- Order a DX Engineering Boom to mast plate – BMP-2B and U bolts that they sell (see below)
- I also purchased 100 feet of the DX Engineering antenna wire – that is 14 gauge flex weave.
- I’ll assume you have coax – if not – check out DX Engineering’s Max line of low loss coax. I use DXE 400 Max – which is similar to the Davis LMR 400
- Here are the 4 Cabela’s Crappie Poles being sprayed with “Plasti-dip”. This is because fiberglass, when up in the UV for 2 years can be reduced to a splintered white powdered mess.
- Once dried, I insert 1″ aluminum sleeves to the ends of the fishing poles – and add them to the DX Engineering boom to mast plate. The U bolts on the plastic “collars” and bolts hold the poles tight:
By the way – the markings on the plate keep the elements leaving the plate at 40 degrees apart, and I used a simple school protractor to make those marks.
- Underneath, we have a “floor flange” that you can purchase at any hardware store:
The bolts will go through the aluminum sleeves, through the plate and through the 4 holes on the Floor Flange.
- Now we need to calculate the wire sizes of the elements. I use this web site:
I cut the wire to size and take in consideration that I will need to solder ring lugs to the spacers as well as the 1:1 current choke at the feedpoint
- Speaking of the feedpoint, I use a high power 1:1 current choke – and Balun Designs and DX Engineering both sell great 1:1 current chokes for running “full power”. I had to create some special “platform” to hold the choke onto the feed point fiberglass pole:
I had a spare “Carlon” box and I used it upside down on the fiberglass pole. This way, I could use nylon bolts and nuts to bolt the 1:1 current choke onto the pole:
I had sprayed this platform with the Plastidip as well. Here you see the nylon bolts and nuts holding the 1:1 current choke to this Carlon “platform”.
- The wire is attached while making sure that I keep true to the dimensions from the calculator:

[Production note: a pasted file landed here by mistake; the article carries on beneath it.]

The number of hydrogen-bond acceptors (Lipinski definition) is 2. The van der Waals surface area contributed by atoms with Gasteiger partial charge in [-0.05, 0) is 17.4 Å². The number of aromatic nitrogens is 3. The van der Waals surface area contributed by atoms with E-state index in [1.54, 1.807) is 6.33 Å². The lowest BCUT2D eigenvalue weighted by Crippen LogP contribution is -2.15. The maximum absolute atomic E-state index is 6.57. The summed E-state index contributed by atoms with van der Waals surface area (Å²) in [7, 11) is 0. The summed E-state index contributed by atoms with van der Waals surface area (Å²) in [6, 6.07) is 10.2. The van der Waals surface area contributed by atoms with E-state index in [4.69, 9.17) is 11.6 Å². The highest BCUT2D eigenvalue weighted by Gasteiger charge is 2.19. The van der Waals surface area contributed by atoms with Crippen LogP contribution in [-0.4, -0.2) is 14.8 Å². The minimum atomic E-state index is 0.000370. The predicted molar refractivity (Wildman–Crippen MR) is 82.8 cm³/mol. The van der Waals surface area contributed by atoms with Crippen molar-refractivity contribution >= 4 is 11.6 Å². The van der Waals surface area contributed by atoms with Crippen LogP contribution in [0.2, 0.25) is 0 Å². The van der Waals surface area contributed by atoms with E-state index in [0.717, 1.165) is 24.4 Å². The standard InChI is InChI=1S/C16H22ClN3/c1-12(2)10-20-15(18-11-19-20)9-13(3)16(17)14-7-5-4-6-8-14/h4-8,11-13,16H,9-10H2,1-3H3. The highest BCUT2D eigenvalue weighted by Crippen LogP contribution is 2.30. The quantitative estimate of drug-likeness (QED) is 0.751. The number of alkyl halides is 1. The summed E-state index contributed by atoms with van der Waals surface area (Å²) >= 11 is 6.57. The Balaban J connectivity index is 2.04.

And I use wire ties and electrical tape to hold the wire on the Cabela’s poles at the right place. The spacers between the driven element wire and reflector are extra pieces of fiberglass fishing poles – and with nylon bolts and nuts:
I used some “liquid electrical tape” to cover all of the nuts – so they would come loose (not shown here). Also note – the gap spacing of the wires is critical, but made easy by using wire lugs that are bolted through holes drilled at the right gap distance. Remember to measure the wire length for the antenna that takes in consideration that you are using wire lugs. Measure “hole to hole”.
- That’s pretty much it – I tested the antenna on the ground and it was “close enough”. Testing an antenna 3′ above ground will show the reasonant frequency to be higher than reality. Once I got the antenna up 30′ – the SWR was 1.1:1 and was flat for the entire 17M band.Success!
If you use VOACAP or the K6TU web site – you will find out which bands will be best for you. On the West Coast in the USA – 30, 20 and 17M will be the best – with 40, 15, 12 and 10M possible. Lower than 40M seems less possible.
A great resource on Moxon antennas is managed by our good friend and VK0EK Sponsor, Steve Hammer, K6SGH:
If you can’t put up anything large on 30M or 40M, you could phase two verticals using the Christman Method, and with a Stack Match II Switch by Array Solutions, get four directions for about $300 – $400 for all parts. SeeHTTP://ky6r.wordpress.com/2013/06/07/optimized-40m-vertical-array-built-tuned-and-tested/ it was an excellent low band vertical array, giving me years of great service.
I’m a DXCC Chaser and DX-er who will be home chasing VK0EK – just like you will. I hope to do everything I can to help you get into the VK0EK log, and hope you will ride along with the team on this most fantastic, rare and fun adventure.
During the March – April 2016 VK0EK DX-pedition, DXA will be your best friend. Not only is it fantastically entertaining – where you can watch (in real time) you making your QSO and your friends making theirs – it will cut down on Duplicates and (if TX5K is any indication) – cut down on DQRM since you will have live proof that you are in the log. You also won’t worry if you think – but are unsure if you made a QSO – because you can retry if you don’t see your call come up within 1 minute of your QSO – and while propagation is still good. Our operators will not have to break rate and worry about dupes at all – and far fewer people will be duping. Also – this will thwart the DQRM-ers, because you will know for sure that you made your QSO – and you can then move onto another band and mode and work us again. We even believe it will help ensure higher ATNO’s / Uniques as it seemed to for TX5K.
This is far, far better in many respects than daily log updates to the various online logging services – where people spend time and worry “wondering”. Of course, after the DX-pedition ends the various online log service uploads (Clublog and LOTW) will be made – and we will have an early QSL service for those who donate BEFORE the DX-pedition. Stay tuned and watch the QSL page for further details.
But while the DX-pedition is on the air – DXA is where you will want to be!
For more details please see this page: